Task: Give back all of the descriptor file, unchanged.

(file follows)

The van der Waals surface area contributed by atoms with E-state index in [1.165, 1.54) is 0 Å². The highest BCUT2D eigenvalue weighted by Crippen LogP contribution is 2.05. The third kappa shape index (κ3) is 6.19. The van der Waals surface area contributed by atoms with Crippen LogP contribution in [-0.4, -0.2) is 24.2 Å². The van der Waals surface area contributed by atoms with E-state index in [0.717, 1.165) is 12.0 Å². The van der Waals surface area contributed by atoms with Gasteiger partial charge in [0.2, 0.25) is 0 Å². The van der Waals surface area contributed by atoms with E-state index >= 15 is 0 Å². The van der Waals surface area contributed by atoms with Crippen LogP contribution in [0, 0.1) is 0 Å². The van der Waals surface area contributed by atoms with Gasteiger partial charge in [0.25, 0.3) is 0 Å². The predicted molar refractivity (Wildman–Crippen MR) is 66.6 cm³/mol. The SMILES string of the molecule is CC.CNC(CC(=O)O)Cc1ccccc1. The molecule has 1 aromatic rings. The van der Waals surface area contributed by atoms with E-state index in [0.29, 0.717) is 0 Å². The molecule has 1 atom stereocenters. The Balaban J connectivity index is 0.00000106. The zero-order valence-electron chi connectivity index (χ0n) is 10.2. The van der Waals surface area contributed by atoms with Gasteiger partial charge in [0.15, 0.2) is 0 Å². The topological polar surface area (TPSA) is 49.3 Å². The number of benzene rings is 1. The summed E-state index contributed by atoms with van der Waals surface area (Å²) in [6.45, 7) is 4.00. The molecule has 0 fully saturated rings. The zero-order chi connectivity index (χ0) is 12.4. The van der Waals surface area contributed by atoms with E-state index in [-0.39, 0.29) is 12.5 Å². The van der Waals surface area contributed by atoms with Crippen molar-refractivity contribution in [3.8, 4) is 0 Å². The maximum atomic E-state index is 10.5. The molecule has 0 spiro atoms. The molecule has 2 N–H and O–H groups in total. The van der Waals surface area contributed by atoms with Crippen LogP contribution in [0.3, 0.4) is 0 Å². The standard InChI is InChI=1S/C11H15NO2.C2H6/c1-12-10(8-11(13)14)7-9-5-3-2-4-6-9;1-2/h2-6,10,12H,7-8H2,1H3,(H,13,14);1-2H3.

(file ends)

The van der Waals surface area contributed by atoms with E-state index in [1.165, 1.54) is 0 Å². The highest BCUT2D eigenvalue weighted by Crippen LogP contribution is 2.05. The third kappa shape index (κ3) is 6.19. The van der Waals surface area contributed by atoms with Crippen LogP contribution in [-0.4, -0.2) is 24.2 Å². The van der Waals surface area contributed by atoms with E-state index in [0.717, 1.165) is 12.0 Å². The van der Waals surface area contributed by atoms with Gasteiger partial charge in [0.2, 0.25) is 0 Å². The van der Waals surface area contributed by atoms with E-state index >= 15 is 0 Å². The van der Waals surface area contributed by atoms with Crippen LogP contribution in [0, 0.1) is 0 Å². The van der Waals surface area contributed by atoms with Gasteiger partial charge in [0.25, 0.3) is 0 Å². The predicted molar refractivity (Wildman–Crippen MR) is 66.6 cm³/mol. The SMILES string of the molecule is CC.CNC(CC(=O)O)Cc1ccccc1. The molecule has 1 aromatic rings. The van der Waals surface area contributed by atoms with E-state index in [0.29, 0.717) is 0 Å². The molecule has 1 atom stereocenters. The Balaban J connectivity index is 0.00000106. The zero-order valence-electron chi connectivity index (χ0n) is 10.2. The van der Waals surface area contributed by atoms with Gasteiger partial charge in [0.15, 0.2) is 0 Å². The topological polar surface area (TPSA) is 49.3 Å². The number of benzene rings is 1. The summed E-state index contributed by atoms with van der Waals surface area (Å²) in [6.45, 7) is 4.00. The molecule has 0 fully saturated rings. The zero-order chi connectivity index (χ0) is 12.4. The van der Waals surface area contributed by atoms with E-state index in [-0.39, 0.29) is 12.5 Å². The van der Waals surface area contributed by atoms with Crippen molar-refractivity contribution in [3.8, 4) is 0 Å². The maximum atomic E-state index is 10.5. The molecule has 0 spiro atoms. The molecule has 2 N–H and O–H groups in total. The van der Waals surface area contributed by atoms with Crippen LogP contribution in [0.3, 0.4) is 0 Å². The standard InChI is InChI=1S/C11H15NO2.C2H6/c1-12-10(8-11(13)14)7-9-5-3-2-4-6-9;1-2/h2-6,10,12H,7-8H2,1H3,(H,13,14);1-2H3.